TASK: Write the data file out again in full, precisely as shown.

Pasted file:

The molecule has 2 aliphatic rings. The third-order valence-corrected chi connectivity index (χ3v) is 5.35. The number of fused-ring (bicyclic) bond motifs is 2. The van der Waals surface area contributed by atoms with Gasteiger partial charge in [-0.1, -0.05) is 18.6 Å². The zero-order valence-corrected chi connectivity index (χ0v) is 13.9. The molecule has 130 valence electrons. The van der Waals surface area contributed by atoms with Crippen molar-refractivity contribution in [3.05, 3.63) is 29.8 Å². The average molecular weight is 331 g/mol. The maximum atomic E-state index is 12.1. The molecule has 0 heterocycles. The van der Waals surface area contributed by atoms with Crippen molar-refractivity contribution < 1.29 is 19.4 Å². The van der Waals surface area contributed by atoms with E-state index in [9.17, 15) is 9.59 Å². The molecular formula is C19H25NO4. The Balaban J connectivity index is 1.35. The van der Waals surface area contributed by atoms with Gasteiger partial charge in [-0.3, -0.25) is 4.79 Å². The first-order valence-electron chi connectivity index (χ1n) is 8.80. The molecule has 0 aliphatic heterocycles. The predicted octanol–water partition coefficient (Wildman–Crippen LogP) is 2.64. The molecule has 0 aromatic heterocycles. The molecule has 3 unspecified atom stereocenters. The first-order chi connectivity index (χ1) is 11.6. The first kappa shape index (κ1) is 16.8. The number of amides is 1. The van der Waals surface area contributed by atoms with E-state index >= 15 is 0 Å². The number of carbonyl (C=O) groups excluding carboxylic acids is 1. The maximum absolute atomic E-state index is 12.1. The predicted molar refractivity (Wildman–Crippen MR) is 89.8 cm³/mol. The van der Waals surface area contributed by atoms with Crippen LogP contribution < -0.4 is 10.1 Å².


The molecule has 2 aliphatic rings. The third-order valence-corrected chi connectivity index (χ3v) is 5.35. The number of fused-ring (bicyclic) bond motifs is 2. The van der Waals surface area contributed by atoms with Gasteiger partial charge in [-0.1, -0.05) is 18.6 Å². The zero-order valence-corrected chi connectivity index (χ0v) is 13.9. The molecule has 130 valence electrons. The van der Waals surface area contributed by atoms with Crippen molar-refractivity contribution in [3.05, 3.63) is 29.8 Å². The average molecular weight is 331 g/mol. The maximum atomic E-state index is 12.1. The molecule has 0 heterocycles. The van der Waals surface area contributed by atoms with Crippen molar-refractivity contribution < 1.29 is 19.4 Å². The van der Waals surface area contributed by atoms with E-state index in [9.17, 15) is 9.59 Å². The molecular formula is C19H25NO4. The Balaban J connectivity index is 1.35. The van der Waals surface area contributed by atoms with Gasteiger partial charge in [-0.3, -0.25) is 4.79 Å². The first-order valence-electron chi connectivity index (χ1n) is 8.80. The molecule has 0 aliphatic heterocycles. The predicted octanol–water partition coefficient (Wildman–Crippen LogP) is 2.64. The molecule has 0 aromatic heterocycles. The molecule has 3 unspecified atom stereocenters. The first-order chi connectivity index (χ1) is 11.6. The first kappa shape index (κ1) is 16.8. The number of amides is 1. The van der Waals surface area contributed by atoms with E-state index >= 15 is 0 Å². The number of carbonyl (C=O) groups excluding carboxylic acids is 1. The maximum absolute atomic E-state index is 12.1. The predicted molar refractivity (Wildman–Crippen MR) is 89.8 cm³/mol. The van der Waals surface area contributed by atoms with Crippen LogP contribution < -0.4 is 10.1 Å².